In earlier days, the idol would be kept in the dark, in the Garbha
Griha (the sanctum sanctorum of a temple housing the idol of the
deity) and you could only see the deity’s face when shown with the
light of an earthen lamp.
The message behind this is for you to remember that God resides deep
in the caves of your heart. You need to see Him with the light of
Self-knowledge. This is the true essence.
People in ancient days would decorate the idols very beautifully, so
that your mind would not wander here and there, and you would be
completely captivated by the Divine. They would make beautiful idols
out of marble, and adorn it with beautiful clothes and jewelry. It is
like going window shopping. Many people even today go window shopping,
isn't it. They see all the nice things and they feel good. Why? It is
because the mind gets attracted to beautiful clothes, good fragrances,
flowers, fruits and good food.
Our ancestors knew this, and so they would keep all these items by the
idol to retrieve the mind through five senses and directed it to the
The Buddhists also use this strategy to capture the mind. This is why
they make such beautiful idols of Lord Buddha and the Bodhisattvas
from emeralds, sapphires, gold and silver. They keep flowers, fruits,
incense and sweets before the idol so that the mind together with the
five senses becomes centered in the Divine.
Once the mind settles down, they ask you to close your eyes and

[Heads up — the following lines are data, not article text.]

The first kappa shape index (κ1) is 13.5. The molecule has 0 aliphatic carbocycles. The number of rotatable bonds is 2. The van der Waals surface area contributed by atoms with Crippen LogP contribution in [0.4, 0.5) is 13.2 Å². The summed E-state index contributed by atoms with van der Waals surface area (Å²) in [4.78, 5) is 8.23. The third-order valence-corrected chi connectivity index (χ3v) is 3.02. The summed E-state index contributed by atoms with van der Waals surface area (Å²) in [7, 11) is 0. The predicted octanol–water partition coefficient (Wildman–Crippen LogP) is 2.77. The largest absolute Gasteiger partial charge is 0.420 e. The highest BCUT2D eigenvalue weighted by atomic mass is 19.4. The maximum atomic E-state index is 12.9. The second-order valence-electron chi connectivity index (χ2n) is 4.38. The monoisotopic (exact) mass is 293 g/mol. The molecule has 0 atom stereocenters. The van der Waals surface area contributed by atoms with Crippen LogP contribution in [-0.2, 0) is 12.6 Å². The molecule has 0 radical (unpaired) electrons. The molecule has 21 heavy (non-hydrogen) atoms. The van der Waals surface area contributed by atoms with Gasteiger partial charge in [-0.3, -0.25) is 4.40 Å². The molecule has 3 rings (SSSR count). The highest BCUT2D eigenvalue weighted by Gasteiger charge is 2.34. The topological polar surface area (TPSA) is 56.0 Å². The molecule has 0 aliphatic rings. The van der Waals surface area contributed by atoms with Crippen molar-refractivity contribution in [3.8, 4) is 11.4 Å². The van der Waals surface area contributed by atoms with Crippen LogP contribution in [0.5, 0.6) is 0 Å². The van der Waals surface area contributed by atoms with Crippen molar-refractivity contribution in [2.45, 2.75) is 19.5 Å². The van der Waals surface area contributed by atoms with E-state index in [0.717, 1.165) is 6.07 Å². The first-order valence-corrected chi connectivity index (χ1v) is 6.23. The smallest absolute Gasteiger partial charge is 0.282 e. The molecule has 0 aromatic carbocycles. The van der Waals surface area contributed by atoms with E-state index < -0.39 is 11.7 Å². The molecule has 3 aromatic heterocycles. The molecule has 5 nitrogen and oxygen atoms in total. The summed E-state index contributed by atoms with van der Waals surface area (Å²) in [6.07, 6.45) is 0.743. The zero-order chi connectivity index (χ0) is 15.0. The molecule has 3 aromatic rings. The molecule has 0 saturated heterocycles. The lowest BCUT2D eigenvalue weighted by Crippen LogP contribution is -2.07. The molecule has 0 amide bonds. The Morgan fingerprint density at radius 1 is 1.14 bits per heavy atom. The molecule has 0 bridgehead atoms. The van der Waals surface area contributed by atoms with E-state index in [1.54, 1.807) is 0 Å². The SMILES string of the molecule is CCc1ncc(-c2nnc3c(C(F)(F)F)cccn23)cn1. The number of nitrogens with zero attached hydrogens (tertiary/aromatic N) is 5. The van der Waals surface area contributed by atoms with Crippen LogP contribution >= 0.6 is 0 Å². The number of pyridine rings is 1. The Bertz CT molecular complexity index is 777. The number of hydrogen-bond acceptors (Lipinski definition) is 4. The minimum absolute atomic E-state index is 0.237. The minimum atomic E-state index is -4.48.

meditate. This is the second step. In meditation you find God within
There is a very beautiful saying, 'Manusyanam apasu Devata manishinam
divi Devata. Balanam tosha kashteshu gyanino atmani devata'.
When a person asks ‘Where is God?’, the wise ones reply with this
verse, which means, ‘For human beings, love itself is God; for the
highly intellectual ones, they see the Divine in all Divine powers and
Divine qualities; the less intelligent ones see God in idols of wood
or stone; but the wise ones, see God in their own Self (Atman)’.
Tomorrow we will have the Chaturdashihavan in the ashram. You all can
participate in that. As the chanting goes on, you can all meditate.
See, though there are elaborate rituals prescribed for pooja, we do
not really need to perform them because when we meditate, we see
everything is the Divine. But for the sake of preserving the ancient
traditions and customs, we should perform all these rites and rituals.
This is why we should regularly light a lamp, offer flowers to the
deity, so that our children can learn from this and the future
generations can be aware of our ancient traditions and rich cultural
Why do we celebrate Diwali? There is no real need to celebrate it. But
if we do not, then how will we tell the future generations of the
cultural and mythological significance of the festival and how our
ancestors celebrated it and why. So if we do not do all this, then an
ancient process, a sacred tradition will be lost.
When you go deep into all of this, you will see how wonderful
everything is. That is why Lord Krishna says, 'Everything is Me'. So
you need not abandon these customs and rituals.